Multiple HTTP Requests for an AngularJS + Google Sheets Prototype

As I continued to build out my AngularJS + Google Sheets prototype, I ran into another problem. I wanted to load the data from two Google Sheets and access the data in the same function. I created this example, which loads in one Sheet with weather forecasts and another with weather types and descriptions, as a proxy. Read more on Multiple HTTP Requests for an AngularJS + Google Sheets Prototype…

A New Redux Action Pattern for TypeScript 2.4+

In September 2016, I wrote a post about a pattern for strongly typed Redux reducers in TypeScript. Since then, the TypeScript team has been busy enhancing the language, and recent changes in TypeScript have enabled a much more natural, boilerplate-free pattern for strongly typed actions and reducers in TypeScript.
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Review: Withings/Nokia Health Steel HR Smartwatch

Author’s Note: Shortly after I wrote this review, the Withings family of products was moved under the Nokia name, receiving a new branding treatment and a new app as a result. While my Steel HR Smartwatch has the Withings name on it, the product is now owned and sold by Nokia.

I’ve had my Withings Steel HR smartwatch for a little over a month now, and I want to share my first impressions. Read more on Review: Withings/Nokia Health Steel HR Smartwatch…

The Whats, Hows, and Whos of Empathy for Software Makers

Practicing empathy is for more than designers. Having empathy makes you a better designer software consultant. The notion that being empathetic can make you a better consultant is not a new one. The word “empathy” is thrown around a lot in software, but usually in a buzzword-like fashion. So, what does being empathetic mean in our line of work? How should we practice it? And who deserves it? Read more on The Whats, Hows, and Whos of Empathy for Software Makers…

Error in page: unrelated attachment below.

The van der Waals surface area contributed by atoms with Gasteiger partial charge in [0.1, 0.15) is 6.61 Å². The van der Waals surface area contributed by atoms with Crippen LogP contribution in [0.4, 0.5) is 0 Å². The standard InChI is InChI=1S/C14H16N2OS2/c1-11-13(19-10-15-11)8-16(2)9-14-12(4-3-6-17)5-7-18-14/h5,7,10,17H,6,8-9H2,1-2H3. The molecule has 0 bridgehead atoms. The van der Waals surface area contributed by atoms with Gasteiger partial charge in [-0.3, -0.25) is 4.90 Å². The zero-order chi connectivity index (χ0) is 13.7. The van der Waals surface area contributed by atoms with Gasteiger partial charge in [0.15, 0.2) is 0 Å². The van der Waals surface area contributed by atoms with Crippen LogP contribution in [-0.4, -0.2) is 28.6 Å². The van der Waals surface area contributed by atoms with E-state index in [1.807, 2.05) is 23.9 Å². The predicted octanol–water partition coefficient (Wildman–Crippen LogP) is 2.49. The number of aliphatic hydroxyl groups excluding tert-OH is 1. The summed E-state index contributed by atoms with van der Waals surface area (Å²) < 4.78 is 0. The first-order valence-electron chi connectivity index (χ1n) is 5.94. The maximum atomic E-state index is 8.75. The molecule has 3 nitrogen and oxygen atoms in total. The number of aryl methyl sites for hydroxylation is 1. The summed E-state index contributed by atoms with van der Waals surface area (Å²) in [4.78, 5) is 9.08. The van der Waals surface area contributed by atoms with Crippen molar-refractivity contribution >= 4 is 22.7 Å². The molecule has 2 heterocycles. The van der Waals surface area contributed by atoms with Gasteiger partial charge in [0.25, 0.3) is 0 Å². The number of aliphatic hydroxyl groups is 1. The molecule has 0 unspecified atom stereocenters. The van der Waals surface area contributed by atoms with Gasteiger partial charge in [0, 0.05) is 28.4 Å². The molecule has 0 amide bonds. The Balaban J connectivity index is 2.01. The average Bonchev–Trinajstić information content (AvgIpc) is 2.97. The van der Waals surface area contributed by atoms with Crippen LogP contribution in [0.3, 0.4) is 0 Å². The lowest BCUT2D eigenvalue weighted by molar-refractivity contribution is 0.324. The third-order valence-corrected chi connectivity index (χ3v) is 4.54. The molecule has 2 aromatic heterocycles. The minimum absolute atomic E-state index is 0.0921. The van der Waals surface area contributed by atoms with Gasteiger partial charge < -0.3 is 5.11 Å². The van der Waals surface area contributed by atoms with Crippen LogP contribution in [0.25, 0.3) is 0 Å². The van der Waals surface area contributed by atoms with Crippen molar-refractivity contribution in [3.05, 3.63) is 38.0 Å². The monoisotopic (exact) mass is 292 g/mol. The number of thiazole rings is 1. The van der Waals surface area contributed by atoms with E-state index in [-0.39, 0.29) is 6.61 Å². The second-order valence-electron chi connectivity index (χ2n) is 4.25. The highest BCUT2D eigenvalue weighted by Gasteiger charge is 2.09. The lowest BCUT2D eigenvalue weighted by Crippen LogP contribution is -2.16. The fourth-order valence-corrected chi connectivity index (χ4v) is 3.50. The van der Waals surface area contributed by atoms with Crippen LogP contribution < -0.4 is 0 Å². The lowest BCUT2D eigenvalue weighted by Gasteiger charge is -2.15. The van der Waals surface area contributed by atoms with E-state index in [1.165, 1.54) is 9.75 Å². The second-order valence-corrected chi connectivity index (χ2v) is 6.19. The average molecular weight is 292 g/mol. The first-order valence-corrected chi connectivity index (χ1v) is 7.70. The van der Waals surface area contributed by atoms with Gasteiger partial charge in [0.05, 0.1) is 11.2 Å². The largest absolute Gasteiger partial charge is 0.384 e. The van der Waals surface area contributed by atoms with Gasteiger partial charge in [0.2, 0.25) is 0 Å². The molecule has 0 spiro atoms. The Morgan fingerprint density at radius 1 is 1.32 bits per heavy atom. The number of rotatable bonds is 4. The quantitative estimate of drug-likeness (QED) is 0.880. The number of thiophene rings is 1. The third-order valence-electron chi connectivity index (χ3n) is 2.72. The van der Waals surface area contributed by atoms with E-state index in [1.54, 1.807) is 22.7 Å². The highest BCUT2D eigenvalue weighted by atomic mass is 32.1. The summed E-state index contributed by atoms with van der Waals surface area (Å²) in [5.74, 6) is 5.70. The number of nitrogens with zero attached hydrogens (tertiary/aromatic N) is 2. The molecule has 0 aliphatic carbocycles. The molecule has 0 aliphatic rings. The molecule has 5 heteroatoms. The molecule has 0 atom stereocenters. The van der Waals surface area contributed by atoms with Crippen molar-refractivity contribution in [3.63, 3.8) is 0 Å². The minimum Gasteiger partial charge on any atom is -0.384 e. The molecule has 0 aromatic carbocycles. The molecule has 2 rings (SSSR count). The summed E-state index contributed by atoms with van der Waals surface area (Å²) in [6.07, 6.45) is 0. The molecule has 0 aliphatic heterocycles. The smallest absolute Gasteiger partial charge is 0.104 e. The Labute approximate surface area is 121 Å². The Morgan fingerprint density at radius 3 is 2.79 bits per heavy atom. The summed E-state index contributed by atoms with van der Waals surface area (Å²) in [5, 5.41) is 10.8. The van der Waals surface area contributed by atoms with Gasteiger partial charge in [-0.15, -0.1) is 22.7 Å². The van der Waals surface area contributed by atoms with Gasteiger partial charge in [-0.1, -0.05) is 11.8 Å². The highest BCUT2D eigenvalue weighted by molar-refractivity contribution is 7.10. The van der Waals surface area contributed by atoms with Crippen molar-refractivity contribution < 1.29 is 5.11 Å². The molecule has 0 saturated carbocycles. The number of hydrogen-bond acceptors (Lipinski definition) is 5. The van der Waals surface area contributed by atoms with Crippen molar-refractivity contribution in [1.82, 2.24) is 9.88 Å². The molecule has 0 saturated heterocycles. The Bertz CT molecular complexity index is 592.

Using D3 with React and TypeScript

Typically, when working in React, it’s best to split UI elements into separate, reusable parts. This allows for more modular code and finer control over each element.

However, this goes against the way D3 operates, which is to subsequently call dot operators, building up elements and groups of elements.

So how can we utilize D3 in a meaningful way while simultaneously breaking up our elements into individual components? I’m going to show you by working through an example implementing a force graph.
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Dysfunctional Team? It Could Be an Empathy Problem

Over the years of working on many different projects with many different people, I’ve noticed that the biggest problems seem to arise from a lack of a shared understanding. To overcome these hurdles and become more productive, we need to gain empathy for each other and the challenges we face. Read more on Dysfunctional Team? It Could Be an Empathy Problem…

My Swift Tool Belt (Part 1): Adding a Border, Corner Radius, and Shadow to a UIView with Interface Builder

During my iOS work, I’ve assembled a set of code that I bring with me on every iOS project. I’m not talking about large frameworks or CocoaPods here. These are smaller Swift extensions or control overrides that are applicable to many projects. I think of them as my tool belt.


Read more on My Swift Tool Belt (Part 1): Adding a Border, Corner Radius, and Shadow to a UIView with Interface Builder…

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